KEARNEYSVILLE – Organizers of a fundraiser next week hope the event brings out local residents’ animal instincts.
The dinner – officially the “Animal Welfare Society of Jefferson County’s St. Valentine’s Day Purrfect Buffet” – will raise money for an expansion at the Leetown Pike shelter, where cats, dogs, kittens and puppies stay until permanent homes are found.
A no-kill shelter since its founding more than a half-century ago, space for homeless animals is always at a premium, explains Dixie Dunn, an AWSJC board member.
“We have other fundraisers through the year, but this is the only one that goes toward our capital campaign – money we need to add onto the building,” she said.
The Feb. 16 dinner in the Skyline Ballroom at Hollywood Casino at Charles Town Races’ will be the fourth-annual such event, and Dunn and other supporters are hoping for a sellout crowd. The venue can hold about 250 people.
“It’s always an amazing, fun evening,” said Dottie Kracke, another board member who also serves as a liaison between the board and the shelter’s volunteers. “Wonderful food, a lovely setting, a lot of terrific items up for auction – and all for a good cause.”
The gala begins at 6 p.m. with a cocktail hour and silent auction. Dinner is served at 7 p.m. and the evening wraps up at 9 p.m. following a live auction. Tickets cost $45.
Proceeds from this year’s Purrfect will go toward renovations of the existing structure as well as an 880-square-foot addition, Dunn said.
The new space will be used to create an isolation room for incoming cats and dogs plus a space for sick and recovering animals and a special area for newborns and their mothers, she said.
The quiet, self-contained addition will have its own air exchange to prevent cross-contamination, according to Dunn.
The addition also will include a feeding station where meals can be prepared, a laundry area and a separate outside exercise space for dogs.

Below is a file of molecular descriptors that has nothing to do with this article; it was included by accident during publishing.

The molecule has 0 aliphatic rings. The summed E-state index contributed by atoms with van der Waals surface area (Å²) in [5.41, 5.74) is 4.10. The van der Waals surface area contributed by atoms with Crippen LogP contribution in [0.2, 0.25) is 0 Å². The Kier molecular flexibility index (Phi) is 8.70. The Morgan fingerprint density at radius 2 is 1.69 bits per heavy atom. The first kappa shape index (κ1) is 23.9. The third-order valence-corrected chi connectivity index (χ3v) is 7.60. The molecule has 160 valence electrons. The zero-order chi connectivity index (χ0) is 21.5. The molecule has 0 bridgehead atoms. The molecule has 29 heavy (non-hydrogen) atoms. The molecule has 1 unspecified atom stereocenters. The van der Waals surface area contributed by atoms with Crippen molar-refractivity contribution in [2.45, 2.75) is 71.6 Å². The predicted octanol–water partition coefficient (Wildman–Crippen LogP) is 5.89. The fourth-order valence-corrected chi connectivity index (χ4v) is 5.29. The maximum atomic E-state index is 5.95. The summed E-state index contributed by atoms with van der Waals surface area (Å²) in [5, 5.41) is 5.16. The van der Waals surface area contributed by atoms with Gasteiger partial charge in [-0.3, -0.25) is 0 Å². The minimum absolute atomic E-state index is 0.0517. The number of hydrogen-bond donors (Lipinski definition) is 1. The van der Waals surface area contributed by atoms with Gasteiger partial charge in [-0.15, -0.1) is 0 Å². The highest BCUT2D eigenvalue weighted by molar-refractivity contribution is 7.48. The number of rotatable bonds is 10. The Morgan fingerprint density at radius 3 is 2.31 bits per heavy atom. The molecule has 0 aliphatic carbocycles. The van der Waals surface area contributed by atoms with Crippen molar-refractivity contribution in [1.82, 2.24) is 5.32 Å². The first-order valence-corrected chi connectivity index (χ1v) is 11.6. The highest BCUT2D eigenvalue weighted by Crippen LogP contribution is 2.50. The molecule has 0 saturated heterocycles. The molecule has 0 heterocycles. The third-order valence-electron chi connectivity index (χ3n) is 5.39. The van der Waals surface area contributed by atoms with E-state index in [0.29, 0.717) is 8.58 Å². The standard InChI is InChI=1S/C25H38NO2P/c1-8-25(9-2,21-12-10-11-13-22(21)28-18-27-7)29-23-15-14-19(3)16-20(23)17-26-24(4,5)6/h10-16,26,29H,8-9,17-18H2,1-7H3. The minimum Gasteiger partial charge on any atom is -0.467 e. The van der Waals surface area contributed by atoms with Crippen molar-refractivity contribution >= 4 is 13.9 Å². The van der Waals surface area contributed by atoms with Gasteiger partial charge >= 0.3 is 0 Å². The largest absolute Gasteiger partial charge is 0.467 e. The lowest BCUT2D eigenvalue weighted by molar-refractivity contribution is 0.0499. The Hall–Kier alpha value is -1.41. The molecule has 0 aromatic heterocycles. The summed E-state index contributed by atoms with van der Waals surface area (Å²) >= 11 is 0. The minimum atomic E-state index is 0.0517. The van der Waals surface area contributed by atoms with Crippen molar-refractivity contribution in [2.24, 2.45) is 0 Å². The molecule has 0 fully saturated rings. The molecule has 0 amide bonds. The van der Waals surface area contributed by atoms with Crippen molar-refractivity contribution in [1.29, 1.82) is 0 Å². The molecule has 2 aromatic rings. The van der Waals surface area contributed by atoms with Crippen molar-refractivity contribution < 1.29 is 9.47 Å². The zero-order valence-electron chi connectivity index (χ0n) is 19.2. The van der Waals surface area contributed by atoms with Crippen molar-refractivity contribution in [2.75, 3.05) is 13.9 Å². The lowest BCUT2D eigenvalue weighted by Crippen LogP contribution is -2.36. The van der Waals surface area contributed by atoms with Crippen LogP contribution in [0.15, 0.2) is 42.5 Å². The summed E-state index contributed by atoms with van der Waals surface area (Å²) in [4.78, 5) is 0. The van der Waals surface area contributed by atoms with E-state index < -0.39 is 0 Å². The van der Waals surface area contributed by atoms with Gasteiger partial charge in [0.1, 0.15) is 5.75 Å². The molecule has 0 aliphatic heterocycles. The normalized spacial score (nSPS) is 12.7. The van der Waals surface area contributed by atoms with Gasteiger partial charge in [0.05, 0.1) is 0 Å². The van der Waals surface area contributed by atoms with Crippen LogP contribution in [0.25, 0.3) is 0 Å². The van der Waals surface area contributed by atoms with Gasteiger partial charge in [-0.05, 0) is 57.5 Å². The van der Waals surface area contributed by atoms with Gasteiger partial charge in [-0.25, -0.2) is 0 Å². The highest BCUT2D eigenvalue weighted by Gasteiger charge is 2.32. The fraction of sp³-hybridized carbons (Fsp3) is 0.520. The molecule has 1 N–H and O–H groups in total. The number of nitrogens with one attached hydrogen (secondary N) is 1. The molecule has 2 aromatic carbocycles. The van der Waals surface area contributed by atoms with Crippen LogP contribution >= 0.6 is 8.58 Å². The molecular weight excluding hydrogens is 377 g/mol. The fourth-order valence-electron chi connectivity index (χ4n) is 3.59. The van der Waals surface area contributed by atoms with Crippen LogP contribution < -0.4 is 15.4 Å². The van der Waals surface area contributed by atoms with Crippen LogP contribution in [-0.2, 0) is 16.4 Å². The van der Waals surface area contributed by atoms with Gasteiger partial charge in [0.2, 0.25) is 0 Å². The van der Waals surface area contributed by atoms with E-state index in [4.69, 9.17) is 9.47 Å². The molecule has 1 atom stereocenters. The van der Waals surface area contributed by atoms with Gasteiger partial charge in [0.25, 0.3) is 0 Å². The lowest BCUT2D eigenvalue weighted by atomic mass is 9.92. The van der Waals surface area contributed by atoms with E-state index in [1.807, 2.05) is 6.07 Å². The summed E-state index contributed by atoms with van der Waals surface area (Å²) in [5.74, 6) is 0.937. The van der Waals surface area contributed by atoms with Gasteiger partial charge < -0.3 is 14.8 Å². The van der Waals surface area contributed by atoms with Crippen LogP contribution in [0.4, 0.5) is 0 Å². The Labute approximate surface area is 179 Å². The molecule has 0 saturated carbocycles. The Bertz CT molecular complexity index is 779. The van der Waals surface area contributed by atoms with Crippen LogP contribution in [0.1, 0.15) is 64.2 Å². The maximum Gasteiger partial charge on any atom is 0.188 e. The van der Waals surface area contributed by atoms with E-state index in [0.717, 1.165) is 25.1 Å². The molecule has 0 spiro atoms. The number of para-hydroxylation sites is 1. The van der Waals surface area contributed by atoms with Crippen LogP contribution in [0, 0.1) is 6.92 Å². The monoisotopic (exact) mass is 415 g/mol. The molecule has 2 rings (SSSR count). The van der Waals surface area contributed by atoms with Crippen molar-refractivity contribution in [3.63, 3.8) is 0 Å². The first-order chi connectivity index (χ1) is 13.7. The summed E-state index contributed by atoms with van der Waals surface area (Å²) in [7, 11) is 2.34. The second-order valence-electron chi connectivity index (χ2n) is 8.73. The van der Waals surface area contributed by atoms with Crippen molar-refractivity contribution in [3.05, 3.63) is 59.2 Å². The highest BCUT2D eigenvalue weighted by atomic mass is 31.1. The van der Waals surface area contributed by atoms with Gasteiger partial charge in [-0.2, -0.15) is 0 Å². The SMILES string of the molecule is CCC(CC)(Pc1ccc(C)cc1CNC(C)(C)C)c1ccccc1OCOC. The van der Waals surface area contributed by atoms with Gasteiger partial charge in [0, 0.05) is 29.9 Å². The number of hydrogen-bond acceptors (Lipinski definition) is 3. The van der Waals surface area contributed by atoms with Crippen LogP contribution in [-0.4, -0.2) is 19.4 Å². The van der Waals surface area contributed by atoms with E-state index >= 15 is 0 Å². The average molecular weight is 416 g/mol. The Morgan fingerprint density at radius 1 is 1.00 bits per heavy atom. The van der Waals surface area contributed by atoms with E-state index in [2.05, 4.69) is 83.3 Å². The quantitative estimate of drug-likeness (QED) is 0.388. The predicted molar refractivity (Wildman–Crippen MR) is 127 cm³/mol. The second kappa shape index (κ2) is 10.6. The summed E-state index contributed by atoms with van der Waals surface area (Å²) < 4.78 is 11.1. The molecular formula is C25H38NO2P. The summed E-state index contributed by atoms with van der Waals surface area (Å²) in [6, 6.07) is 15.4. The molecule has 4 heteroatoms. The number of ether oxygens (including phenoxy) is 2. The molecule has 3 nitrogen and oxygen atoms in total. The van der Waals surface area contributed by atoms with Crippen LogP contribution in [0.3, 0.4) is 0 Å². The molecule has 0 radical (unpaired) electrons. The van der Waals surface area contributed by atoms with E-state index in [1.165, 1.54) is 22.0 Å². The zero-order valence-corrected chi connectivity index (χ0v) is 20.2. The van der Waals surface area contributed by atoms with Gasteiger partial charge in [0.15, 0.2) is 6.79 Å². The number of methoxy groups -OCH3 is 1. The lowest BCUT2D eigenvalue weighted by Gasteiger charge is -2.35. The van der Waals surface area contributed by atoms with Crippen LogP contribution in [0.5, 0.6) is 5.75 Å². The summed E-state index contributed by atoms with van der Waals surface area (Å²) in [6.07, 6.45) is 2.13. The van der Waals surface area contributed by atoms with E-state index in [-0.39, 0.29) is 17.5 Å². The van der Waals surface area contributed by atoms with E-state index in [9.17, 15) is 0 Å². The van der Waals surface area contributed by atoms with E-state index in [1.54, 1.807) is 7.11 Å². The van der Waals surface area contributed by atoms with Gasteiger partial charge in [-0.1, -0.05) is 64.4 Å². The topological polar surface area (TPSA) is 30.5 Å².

Dunn said the non-profit’s renovations committee, which includes architect Lyn Welsh and chairwoman Anne-Marie Kohlhepp, has been working for two years to hammer out details for the new space.
Kracke also is part of the renovations committee. She serves along with fellow board members Annie Roina and Scott Gordon and AWS members Bill Dunn and Kay Bresee. Ed Burns also was part of the effort until his death last summer.
To pay for the project, money raised through the shelter’s capitol campaign has been combined with grants from the West Virginia Community Partnership and the Jefferson County Commission.
Still, the shelter is counting on next week’s dinner to raise the rest of the funds needed for the project, Kracke and Dunn say. The shelter still has tickets available for the dinner and also can use additional donations of items or gift certificates for the auctions.
“We’re always thankful for all those who are there for the animals,” Kracke said. “We couldn’t do this work without our sponsors, our many business partners, the vets who work with us and our volunteers.
“There are so many ways an animal lover can help and we try very hard to find ways to include everyone who wants to be a part of this effort.”
The shelter, located on Leetown Pike not far from the Jefferson County Fairgrounds, is open to the public from 11 a.m. to 4 p.m. Wednesday through Saturday.
Kracke, who handles the shelter’s Facebook page, often posts photos of newly arrived animals as well as longtime shelter residents so that the community gets a sense of the good that’s happening at the Animal Welfare Society.
“It’s a great way to connect,” she said.